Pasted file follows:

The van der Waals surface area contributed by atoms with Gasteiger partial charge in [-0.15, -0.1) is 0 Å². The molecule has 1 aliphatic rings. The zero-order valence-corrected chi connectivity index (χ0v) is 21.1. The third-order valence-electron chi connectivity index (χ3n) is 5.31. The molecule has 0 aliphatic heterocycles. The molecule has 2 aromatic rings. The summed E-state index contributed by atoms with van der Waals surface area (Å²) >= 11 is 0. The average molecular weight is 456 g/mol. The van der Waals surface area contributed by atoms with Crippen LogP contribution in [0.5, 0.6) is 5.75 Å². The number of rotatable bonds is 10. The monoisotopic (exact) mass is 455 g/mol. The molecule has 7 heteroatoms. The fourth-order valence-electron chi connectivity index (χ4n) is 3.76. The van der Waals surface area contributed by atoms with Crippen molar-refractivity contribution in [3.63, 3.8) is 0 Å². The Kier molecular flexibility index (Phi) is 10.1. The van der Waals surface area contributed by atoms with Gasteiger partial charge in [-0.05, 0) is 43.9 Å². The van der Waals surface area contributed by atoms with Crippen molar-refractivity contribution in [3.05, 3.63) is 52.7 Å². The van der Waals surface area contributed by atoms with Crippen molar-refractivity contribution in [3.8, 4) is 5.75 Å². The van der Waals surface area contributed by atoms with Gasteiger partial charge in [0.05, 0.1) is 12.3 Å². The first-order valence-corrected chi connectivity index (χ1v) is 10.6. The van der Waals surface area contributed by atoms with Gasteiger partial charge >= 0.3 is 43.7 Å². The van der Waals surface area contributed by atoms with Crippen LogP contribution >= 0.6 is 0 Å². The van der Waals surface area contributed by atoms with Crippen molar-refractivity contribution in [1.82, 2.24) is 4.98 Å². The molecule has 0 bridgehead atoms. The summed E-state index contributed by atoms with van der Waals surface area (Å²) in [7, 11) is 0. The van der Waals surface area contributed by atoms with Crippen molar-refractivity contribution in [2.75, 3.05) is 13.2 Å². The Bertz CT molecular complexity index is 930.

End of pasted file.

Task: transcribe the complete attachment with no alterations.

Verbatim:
The van der Waals surface area contributed by atoms with Gasteiger partial charge in [-0.15, -0.1) is 0 Å². The molecule has 1 aliphatic rings. The zero-order valence-corrected chi connectivity index (χ0v) is 21.1. The third-order valence-electron chi connectivity index (χ3n) is 5.31. The molecule has 0 aliphatic heterocycles. The molecule has 2 aromatic rings. The summed E-state index contributed by atoms with van der Waals surface area (Å²) >= 11 is 0. The average molecular weight is 456 g/mol. The van der Waals surface area contributed by atoms with Crippen LogP contribution in [0.5, 0.6) is 5.75 Å². The number of rotatable bonds is 10. The monoisotopic (exact) mass is 455 g/mol. The molecule has 7 heteroatoms. The fourth-order valence-electron chi connectivity index (χ4n) is 3.76. The van der Waals surface area contributed by atoms with Crippen molar-refractivity contribution in [3.63, 3.8) is 0 Å². The Kier molecular flexibility index (Phi) is 10.1. The van der Waals surface area contributed by atoms with Gasteiger partial charge in [-0.05, 0) is 43.9 Å². The van der Waals surface area contributed by atoms with Crippen molar-refractivity contribution in [3.05, 3.63) is 52.7 Å². The van der Waals surface area contributed by atoms with Crippen molar-refractivity contribution in [3.8, 4) is 5.75 Å². The van der Waals surface area contributed by atoms with Gasteiger partial charge in [0.05, 0.1) is 12.3 Å². The first-order valence-corrected chi connectivity index (χ1v) is 10.6. The van der Waals surface area contributed by atoms with Gasteiger partial charge >= 0.3 is 43.7 Å². The van der Waals surface area contributed by atoms with Crippen LogP contribution >= 0.6 is 0 Å². The van der Waals surface area contributed by atoms with Crippen molar-refractivity contribution in [1.82, 2.24) is 4.98 Å². The molecule has 0 bridgehead atoms. The summed E-state index contributed by atoms with van der Waals surface area (Å²) in [7, 11) is 0. The van der Waals surface area contributed by atoms with Crippen molar-refractivity contribution in [2.75, 3.05) is 13.2 Å². The Bertz CT molecular complexity index is 930.